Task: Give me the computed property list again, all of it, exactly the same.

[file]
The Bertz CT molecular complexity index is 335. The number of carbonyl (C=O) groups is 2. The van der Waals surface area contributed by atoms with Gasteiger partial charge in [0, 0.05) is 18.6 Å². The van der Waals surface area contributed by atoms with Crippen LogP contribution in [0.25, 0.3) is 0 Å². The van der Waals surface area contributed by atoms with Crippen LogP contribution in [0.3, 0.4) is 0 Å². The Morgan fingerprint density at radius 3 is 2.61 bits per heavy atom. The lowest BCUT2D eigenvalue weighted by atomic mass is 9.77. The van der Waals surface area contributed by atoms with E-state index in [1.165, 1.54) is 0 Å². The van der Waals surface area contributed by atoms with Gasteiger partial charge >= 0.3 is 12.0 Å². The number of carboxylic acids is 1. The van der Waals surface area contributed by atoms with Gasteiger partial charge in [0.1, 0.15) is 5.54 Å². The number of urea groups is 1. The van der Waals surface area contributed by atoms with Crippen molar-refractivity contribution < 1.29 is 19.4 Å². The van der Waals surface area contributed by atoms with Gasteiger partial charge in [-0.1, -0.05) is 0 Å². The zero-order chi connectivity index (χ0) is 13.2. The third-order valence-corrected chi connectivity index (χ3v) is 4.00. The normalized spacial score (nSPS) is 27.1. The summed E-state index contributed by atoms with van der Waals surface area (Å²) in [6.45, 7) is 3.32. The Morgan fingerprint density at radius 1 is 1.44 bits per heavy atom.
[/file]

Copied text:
The Bertz CT molecular complexity index is 335. The number of carbonyl (C=O) groups is 2. The van der Waals surface area contributed by atoms with Gasteiger partial charge in [0, 0.05) is 18.6 Å². The van der Waals surface area contributed by atoms with Crippen LogP contribution in [0.25, 0.3) is 0 Å². The van der Waals surface area contributed by atoms with Crippen LogP contribution in [0.3, 0.4) is 0 Å². The Morgan fingerprint density at radius 3 is 2.61 bits per heavy atom. The lowest BCUT2D eigenvalue weighted by atomic mass is 9.77. The van der Waals surface area contributed by atoms with E-state index in [1.165, 1.54) is 0 Å². The van der Waals surface area contributed by atoms with Gasteiger partial charge >= 0.3 is 12.0 Å². The number of carboxylic acids is 1. The van der Waals surface area contributed by atoms with Gasteiger partial charge in [0.1, 0.15) is 5.54 Å². The number of urea groups is 1. The van der Waals surface area contributed by atoms with Crippen molar-refractivity contribution < 1.29 is 19.4 Å². The van der Waals surface area contributed by atoms with Gasteiger partial charge in [-0.1, -0.05) is 0 Å². The zero-order chi connectivity index (χ0) is 13.2. The third-order valence-corrected chi connectivity index (χ3v) is 4.00. The normalized spacial score (nSPS) is 27.1. The summed E-state index contributed by atoms with van der Waals surface area (Å²) in [6.45, 7) is 3.32. The Morgan fingerprint density at radius 1 is 1.44 bits per heavy atom.